• “A gentle answer deflects anger, but harsh words make tempers flare” (Proverbs 15:1). This goes right along with the verse in Psalms. One way I can crowd out anger with love is by using gentle words. The next time I want to react to something my son or daughter says or does with a sharp tongue, I can choose a gentle response rather than a bitter one. I've seen firsthand that when I overreact with harsh words, their "tempers flare,” and they start yelling or reacting defensively right back at me.
  • “Sensible people control their temper; they earn respect by overlooking wrongs” (Proverbs 19:11)In the words of the song from Disney’s movie, Frozen, I need to "Let it go!" I am not earning anyone's respect - including my children’s - by becoming angry; rather, I need to take that moment to pause so that I can better learn to control an angry reaction.
  • “Fools vent their anger, but the wise quickly hold it back” (Proverbs 29:11). The older I get, the more wise I have gotten in many areas of life. I find that when I don’t feel the need to be right or have the final word, I am becoming more wise in this area, too.
  • “An angry person starts fights; a hot tempered person commits all kinds of sin” (Proverbs 29:22). Ouch! How true this is. Whenever I react in the heat of the moment and get angry, I find myself saying things I later regret. Making a mean comment or just having to have the last word definitely falls into the "sin"category! Thinking of it in these terms makes me more committed to avoiding this type of transgression.

 

All of this sounds good in theory. The real question is, can I put this to practice in my life? My plan is to re-read what I've written here each day, and act on my own suggestions when I'm tempted to lose my cool.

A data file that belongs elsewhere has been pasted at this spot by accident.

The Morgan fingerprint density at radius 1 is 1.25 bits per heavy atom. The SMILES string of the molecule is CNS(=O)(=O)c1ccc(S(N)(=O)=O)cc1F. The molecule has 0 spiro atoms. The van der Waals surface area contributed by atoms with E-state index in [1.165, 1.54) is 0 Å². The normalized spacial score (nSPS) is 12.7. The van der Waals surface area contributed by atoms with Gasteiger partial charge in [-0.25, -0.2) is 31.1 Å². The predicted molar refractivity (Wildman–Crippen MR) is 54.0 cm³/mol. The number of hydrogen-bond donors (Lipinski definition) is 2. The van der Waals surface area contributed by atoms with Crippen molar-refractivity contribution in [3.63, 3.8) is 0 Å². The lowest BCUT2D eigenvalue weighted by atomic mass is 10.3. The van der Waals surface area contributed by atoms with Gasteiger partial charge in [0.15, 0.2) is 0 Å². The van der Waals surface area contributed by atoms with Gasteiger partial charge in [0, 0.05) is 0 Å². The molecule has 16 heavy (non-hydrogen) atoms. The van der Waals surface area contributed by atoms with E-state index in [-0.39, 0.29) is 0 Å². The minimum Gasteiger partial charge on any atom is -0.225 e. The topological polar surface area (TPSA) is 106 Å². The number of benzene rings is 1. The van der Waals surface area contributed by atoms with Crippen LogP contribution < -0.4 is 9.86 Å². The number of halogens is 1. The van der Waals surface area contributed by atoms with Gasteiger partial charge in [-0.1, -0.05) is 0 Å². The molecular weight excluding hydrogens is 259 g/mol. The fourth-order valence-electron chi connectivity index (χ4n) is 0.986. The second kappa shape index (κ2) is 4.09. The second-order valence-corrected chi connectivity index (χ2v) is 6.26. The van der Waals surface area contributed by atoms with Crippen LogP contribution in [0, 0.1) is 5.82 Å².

Now, what about you? How do you react when you get angry with your children? Are there ways that you have positively dealt with these negative emotions? I'd love to hear from you!

Written By: Julie Lyons

Julie Lyons is a married, working mother of two teenage children - and first-time pet parent to a very spoiled five-year old Maltese. Last year, she decided to blend her part time freelance writing with her faith, resulting in her new book, The Inspired Woman. For more encouragement and inspiration, visit Julie’s website at http://www.mydailywalkwithgod.com.

Mothers You are the Backbone of the Family

There's an old saying, "God couldn't be everywhere at once, so he made moms."

 

That statement has horrible theology in it. But it attempts to convey the importance motherhood plays in our lives. Mothers hold a special place and role that no one else can fill.

This post is the fourth in a series on the Christian family. Our focus turns to the importance of motherhood. The foundation text is the famous account of the Wedding at Cana.